4.2 Temporal employer’s levy of 16% not extended

In 2012 a temporary employer’s levy of 16% was introduced on employees' 2012 wages insofar as these exceeded EUR 150,000. This tax was due in March 2013. Currently, many court cases are pending on the question of whether this tax is allowed under Dutch law and international human rights treaties. Notwithstanding this fact, the government extended this 16% employer’s levy in 2013. The tax was due in March 2014 on the portion of the employees' 2013 wages exceeding EUR 150,000. The Tax Plan does not provide for an extension of this 16% tax. For that reason, based on the current legislative proposals no 16% levy will be due in March 2015.

4.3 Changes in tax free pension premiums

Parliament has already approved that as of 1 January 2015 pension premiums are only tax free insofar as these relate to a ‘pensionable income’ of at most EUR 100,000 on a full time basis. Wage tax must be withheld over pension premiums the employer pays with regard to a higher pensionable income and premiums paid by the employee in relation to this higher pensionable income are no longer tax deductible. For employers who have contracted employees on a net basis, this can increase wage costs. It will be possible to use after-tax wages to build up a voluntary pension on the pensionable income over EUR 100,000. Premiums for this pension are neither deductible nor are these tax free if paid by the employer. As a consequence thereof, the future annuity pension payments will not be taxed. Furthermore, the right to this pension will not be regarded an asset for the income tax over savings and investments (‘box 3’). Furthermore, amongst other changes, as of 1 January 2015 the maximum pension accrual rates will be amended and the age as of which the state pension (AOW) will be granted, will increase further.

4.4 Tax rates

The Tax Plan does not substantially change the existing personal income tax and wage tax rates. The maximum rate of 52% will be due insofar as the taxable income exceeds EUR 57,585. Unlike last year, the length of the tax brackets is corrected for inflation. The general tax credit and the labour tax credit will be reduced for higher and middle income groups.

4.5 Deemed wages of substantial interest holders

Individuals who work for an entity in which they hold a substantial interest (in short: a shareholding of at least 5%) are taxed over deemed wages at the progressive tax rate of at most 52%. As of 2015 these deemed wages will be the highest amount of:

  1. 75% of the wage of the most comparable employment contract (an employment contract in which there is no substantial interest, which is known by the employee and the tax inspector, of which the wage is known or can be estimated and of which the wage is not set at another amount than would be market practise);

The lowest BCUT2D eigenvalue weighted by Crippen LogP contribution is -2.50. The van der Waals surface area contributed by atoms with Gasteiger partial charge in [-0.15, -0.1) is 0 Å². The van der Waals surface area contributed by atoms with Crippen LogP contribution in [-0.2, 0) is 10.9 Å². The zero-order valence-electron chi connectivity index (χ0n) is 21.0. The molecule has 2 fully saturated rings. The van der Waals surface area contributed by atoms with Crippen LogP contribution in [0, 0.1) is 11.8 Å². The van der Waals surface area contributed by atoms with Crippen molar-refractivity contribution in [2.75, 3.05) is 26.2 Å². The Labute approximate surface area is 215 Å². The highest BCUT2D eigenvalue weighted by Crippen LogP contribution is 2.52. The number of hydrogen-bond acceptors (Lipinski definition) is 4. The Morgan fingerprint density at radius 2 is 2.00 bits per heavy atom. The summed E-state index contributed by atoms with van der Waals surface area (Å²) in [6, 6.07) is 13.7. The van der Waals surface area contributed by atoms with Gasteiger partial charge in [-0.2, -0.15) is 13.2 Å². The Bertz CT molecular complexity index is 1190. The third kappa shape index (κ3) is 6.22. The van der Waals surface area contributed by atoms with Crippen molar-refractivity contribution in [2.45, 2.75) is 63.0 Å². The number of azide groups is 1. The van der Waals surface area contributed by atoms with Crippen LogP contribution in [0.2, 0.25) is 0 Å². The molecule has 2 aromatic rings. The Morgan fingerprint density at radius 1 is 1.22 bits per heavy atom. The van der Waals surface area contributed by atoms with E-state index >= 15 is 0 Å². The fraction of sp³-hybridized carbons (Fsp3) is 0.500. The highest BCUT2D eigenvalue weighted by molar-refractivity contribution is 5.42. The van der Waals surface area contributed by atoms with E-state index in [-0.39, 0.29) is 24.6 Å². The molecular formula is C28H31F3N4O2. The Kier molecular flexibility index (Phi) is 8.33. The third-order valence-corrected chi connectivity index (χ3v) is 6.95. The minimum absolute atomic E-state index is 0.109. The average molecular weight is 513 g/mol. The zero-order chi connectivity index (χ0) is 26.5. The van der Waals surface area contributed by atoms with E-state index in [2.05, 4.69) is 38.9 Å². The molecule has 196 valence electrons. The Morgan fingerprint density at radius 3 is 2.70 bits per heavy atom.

2. The highest wage of employees of the entity or a related entity;
  3. EUR 44,000.

If the entity can prove that the highest amount is more than 75% of the most comparable employment, the deemed wage will be set at the latter amount. However the wage will be set at least at EUR 44,000 or, if that is a lower amount, 100% of the most comparable wage. Furthermore, no deemed wage will be taken into account if the deemed wage in the calendar year would not be higher than EUR 5,000. For individuals with a substantial interest in a company without many activities (such as a private pension entity), this will lessen the administrative burden. However, for substantial interest holders who work for an active company, the administrative burden and in several cases the wage tax basis, will increase. For 2015 a transitional measure applies. Please, do not hesitate to contact us if you would like to know what this change will mean for you.


5.1 Place of supply of telecommunications, broadcasting and electronic services

From 1 January 2015, telecommunications, broadcasting and electronic services will always be taxed in the country of the customer. It is neither relevant whether the customer is a business or consumer nor whether the supplier is based in the EU or outside. This means that it is no longer possible to make use of the differences in VAT rates as the VAT rate of the country of the consumer will always apply. All EU Member States must implement this change in their legislation with effect from 1 January 2015.


It is possible that the Tax Plan as it is currently drafted will be amended in the course of the parliamentary discussions. New elements may be added to the Tax Plan to compensate for amendments. In mid-November, the Second Chamber of Parliament will vote on the amendments and the final content of the Tax Plan. In December, the First Chamber of Parliament will decide to adopt or to reject the Bills which are part of the Tax Plan.

DISCLAIMER: Because of the generality of this update, the information provided herein may not be applicable in all situations and should not be acted upon without specific legal advice based on particular situations.